On January 23, 1943, Montgomery's 8th Army took Tripoli, thereby cutting off Rommel's main supply base. Rommel had planned for this eventuality, intending to block the southern approach to Tunisia from Tripoli by occupying an extensive set of defensive works known as the Mareth Line, which the French had constructed in order to fend off an Italian attack from Libya. With their lines steadied by the Atlas Mountains on the west and Gulf of Sidra on the east, even small numbers of German/Italian troops would be able to hold off the Allied forces.


Upsetting this plan was the fact that Allied troops had already crossed the Atlas Mountains and had set up a forward base of operations at Faïd, in the foothills on the eastern arm of the mountains. This put them in an excellent position to cut off Rommel from the forces further north, and cut his line of supply to Tunis. Obviously, the Axis could not allow this to stand.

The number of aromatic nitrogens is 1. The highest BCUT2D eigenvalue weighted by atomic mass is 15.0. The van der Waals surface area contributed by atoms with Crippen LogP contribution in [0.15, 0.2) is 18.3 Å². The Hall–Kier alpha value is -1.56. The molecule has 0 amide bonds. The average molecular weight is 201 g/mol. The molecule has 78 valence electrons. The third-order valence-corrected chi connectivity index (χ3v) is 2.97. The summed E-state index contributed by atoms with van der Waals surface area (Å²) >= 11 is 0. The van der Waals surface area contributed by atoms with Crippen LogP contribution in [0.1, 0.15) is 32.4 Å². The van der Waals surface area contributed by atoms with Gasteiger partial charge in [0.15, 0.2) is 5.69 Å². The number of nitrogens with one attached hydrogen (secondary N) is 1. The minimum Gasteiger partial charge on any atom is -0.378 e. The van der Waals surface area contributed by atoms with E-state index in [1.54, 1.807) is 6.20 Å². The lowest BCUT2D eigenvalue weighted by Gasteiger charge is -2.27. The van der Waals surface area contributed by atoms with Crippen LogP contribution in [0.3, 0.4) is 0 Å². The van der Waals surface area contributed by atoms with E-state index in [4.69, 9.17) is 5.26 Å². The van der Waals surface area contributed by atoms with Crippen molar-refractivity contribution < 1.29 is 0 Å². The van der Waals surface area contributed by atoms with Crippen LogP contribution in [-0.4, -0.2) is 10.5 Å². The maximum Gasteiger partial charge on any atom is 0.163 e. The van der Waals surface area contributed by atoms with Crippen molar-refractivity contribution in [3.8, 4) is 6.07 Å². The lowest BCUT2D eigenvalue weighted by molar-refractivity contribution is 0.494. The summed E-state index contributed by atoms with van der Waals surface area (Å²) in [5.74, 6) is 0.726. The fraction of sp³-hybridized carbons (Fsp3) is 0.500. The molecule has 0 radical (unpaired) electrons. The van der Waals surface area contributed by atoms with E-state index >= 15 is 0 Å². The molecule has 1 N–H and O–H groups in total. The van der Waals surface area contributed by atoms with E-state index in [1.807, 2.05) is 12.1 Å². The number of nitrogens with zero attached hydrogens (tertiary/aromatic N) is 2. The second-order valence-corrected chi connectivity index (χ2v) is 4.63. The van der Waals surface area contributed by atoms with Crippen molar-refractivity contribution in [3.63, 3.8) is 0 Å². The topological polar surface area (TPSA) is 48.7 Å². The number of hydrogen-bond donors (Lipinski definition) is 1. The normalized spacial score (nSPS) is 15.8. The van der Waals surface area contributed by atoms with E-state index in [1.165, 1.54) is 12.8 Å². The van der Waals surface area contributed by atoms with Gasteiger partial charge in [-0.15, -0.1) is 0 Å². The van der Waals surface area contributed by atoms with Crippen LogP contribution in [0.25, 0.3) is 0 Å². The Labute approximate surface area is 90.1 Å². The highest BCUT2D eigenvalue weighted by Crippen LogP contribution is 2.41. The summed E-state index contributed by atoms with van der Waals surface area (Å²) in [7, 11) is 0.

Elements of von Arnim's Fifth Panzer Army reached the Allied positions on the eastern foot of the Atlas Mountains on January 30. The 21st Panzer Division met the French defenders at Faïd and rolled them over with little effort. Several attempts were made to stop their advance by the U.S. 1st Armored Division, but all three combat commands found themselves faced with the classic blitzkrieg— every time they were ordered into a defensive position, they would find those positions had already been overrun, and they were attacked by German soldiers with heavy losses. After three days the U.S. II Corps had been compelled to withdraw into the foothills.